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Much of our time as a sonic branding company is taken up with telling businesses they need to be heard. Most business owners and marketers visualize brands using logos, colours, and marketing materials. Remembering that a company is more than just its appearance is important. The goal of sonic branding is to ensure that your organization is heard as well as seen.

As soon as we hear or think of famous examples, our ears and minds immediately jump to them. These are so famous that they don’t even need to see their logo. You’ve already heard them. Marketers dream of songs, melodies, and sound moments that nudge us to remember and feel something.

Despite the challenges in distilling your brand into a few notes, it ultimately pays off. As with any other aspect of your brand, your sonic logo can be instantly recognizable. Furthermore, it allows you to reach customers who are barely paying attention.

The sonic brief: getting it right

In most cases, writing a sonic branding brief is new territory for marketers, and if you’re unfamiliar with the language of sound, it can be daunting.

The sheer abundance of channels where your brand can be heard further complicates a “one-sound-fits-all” approach.

Learning from our voices

Think about yourself and take off your brand hat for a moment. Our spoken voices can teach us a lot about sonic branding.

Every time you use your voice, you’re subconsciously and consciously shaping the image you want to project to the world and how you want to be perceived. As with any brand developing a sonic identity, this is a similar process.

It has a lot of power. Consider calling someone you’ve never met before. You can form a mental image of the person within seconds, including their appearance and whether or not you like them.

It only takes seconds for a sonic brand to influence an audience’s sentiments and purchase behaviour. 20% of young adults are more likely to choose and buy a brand or product with a sonic identity, according to a recent study.

Communicating value and purpose

A sonic brand can communicate your values and purpose more emotionally because it resonates with your customers emotionally. Your clients can better understand complex ideas when music is emotive. As a company, your sonic logo or audio identity can express what you stand for and give your audience a better sense of what you stand for.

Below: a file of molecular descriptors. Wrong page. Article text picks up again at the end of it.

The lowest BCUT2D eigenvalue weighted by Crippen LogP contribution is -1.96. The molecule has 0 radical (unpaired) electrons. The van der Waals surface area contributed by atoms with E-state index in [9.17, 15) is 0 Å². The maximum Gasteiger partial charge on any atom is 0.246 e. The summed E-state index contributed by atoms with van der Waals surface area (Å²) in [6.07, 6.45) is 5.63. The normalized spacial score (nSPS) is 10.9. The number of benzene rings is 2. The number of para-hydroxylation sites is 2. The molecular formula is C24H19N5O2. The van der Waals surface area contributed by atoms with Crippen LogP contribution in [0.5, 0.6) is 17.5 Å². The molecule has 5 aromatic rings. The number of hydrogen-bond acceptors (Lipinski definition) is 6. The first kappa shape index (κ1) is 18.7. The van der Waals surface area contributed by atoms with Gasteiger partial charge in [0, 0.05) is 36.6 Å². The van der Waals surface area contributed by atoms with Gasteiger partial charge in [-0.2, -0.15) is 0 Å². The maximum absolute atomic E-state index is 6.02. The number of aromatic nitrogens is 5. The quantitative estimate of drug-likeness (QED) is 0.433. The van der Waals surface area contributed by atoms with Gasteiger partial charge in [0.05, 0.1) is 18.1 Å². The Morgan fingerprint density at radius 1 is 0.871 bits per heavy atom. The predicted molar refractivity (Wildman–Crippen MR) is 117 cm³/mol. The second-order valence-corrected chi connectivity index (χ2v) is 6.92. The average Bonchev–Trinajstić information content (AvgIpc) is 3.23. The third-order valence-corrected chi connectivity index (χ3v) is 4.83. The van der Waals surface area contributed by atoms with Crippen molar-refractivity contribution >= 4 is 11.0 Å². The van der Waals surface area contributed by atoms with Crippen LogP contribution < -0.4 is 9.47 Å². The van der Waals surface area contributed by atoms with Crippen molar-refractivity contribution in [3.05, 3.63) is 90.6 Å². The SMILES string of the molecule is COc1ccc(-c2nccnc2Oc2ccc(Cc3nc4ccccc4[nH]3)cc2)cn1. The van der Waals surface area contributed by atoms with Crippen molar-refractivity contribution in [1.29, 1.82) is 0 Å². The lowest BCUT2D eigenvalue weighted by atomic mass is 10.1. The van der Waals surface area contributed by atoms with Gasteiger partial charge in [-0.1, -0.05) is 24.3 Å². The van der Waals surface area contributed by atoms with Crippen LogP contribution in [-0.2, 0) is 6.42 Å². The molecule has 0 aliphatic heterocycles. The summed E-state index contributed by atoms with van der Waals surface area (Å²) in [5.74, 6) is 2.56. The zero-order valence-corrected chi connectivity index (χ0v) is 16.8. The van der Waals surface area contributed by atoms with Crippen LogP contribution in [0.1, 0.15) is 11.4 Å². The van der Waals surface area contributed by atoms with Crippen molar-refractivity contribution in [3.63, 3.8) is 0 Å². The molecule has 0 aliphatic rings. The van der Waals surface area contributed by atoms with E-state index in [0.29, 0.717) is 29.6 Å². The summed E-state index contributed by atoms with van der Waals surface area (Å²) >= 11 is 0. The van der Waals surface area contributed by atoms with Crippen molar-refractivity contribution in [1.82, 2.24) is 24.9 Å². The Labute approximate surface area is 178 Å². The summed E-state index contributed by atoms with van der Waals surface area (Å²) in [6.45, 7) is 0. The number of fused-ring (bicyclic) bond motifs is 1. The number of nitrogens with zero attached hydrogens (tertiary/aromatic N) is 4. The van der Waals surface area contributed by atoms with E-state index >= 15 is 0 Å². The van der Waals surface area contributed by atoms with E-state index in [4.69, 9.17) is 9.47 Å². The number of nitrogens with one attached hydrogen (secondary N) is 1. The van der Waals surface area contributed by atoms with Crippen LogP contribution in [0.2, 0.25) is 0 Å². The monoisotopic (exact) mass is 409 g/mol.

The power of sound

Many scenarios and illustrations illustrate how sound has many facets. For example, a message’s effectiveness and audience reaction are influenced by tone and timbre.

In a work conference call, would you speak to an elderly relative the same way you would to a colleague?

If you are abroad and can’t understand the language, can you still understand the feeling of a conversation by its tone?

We can learn a lot from these voice analogies – as human beings. For example, we require a variety of sounds to communicate the right message to the right people.

Every brand everywhere wants a sonic brand right now.

You shouldn’t assume that one solution will work for everyone

Your favourite gym workout tune would probably be less effective on a candlelit dinner for two. It wouldn’t be easy to get pumped for a big day at work if you fell asleep listening to the narrator of a podcast. Consider how multifaceted and diverse your sonic brand should be.

Don’t let your taste get in the way.

Sound is subjective. We all have an opinion about it. So be sure to keep the brand’s best interests in mind. Companies that conduct sonic testing can help brands understand what sounds resonate with consumers.

Whatever your sonic branding strategy, it’s important not to lose sight of your vision. Whether you create a jingle or just want a basic sound like ‘Intel Inside,’ it’s important not to lose focus. It takes time for an iconic sound to resonate with an audience, and creating an iconic sound takes time.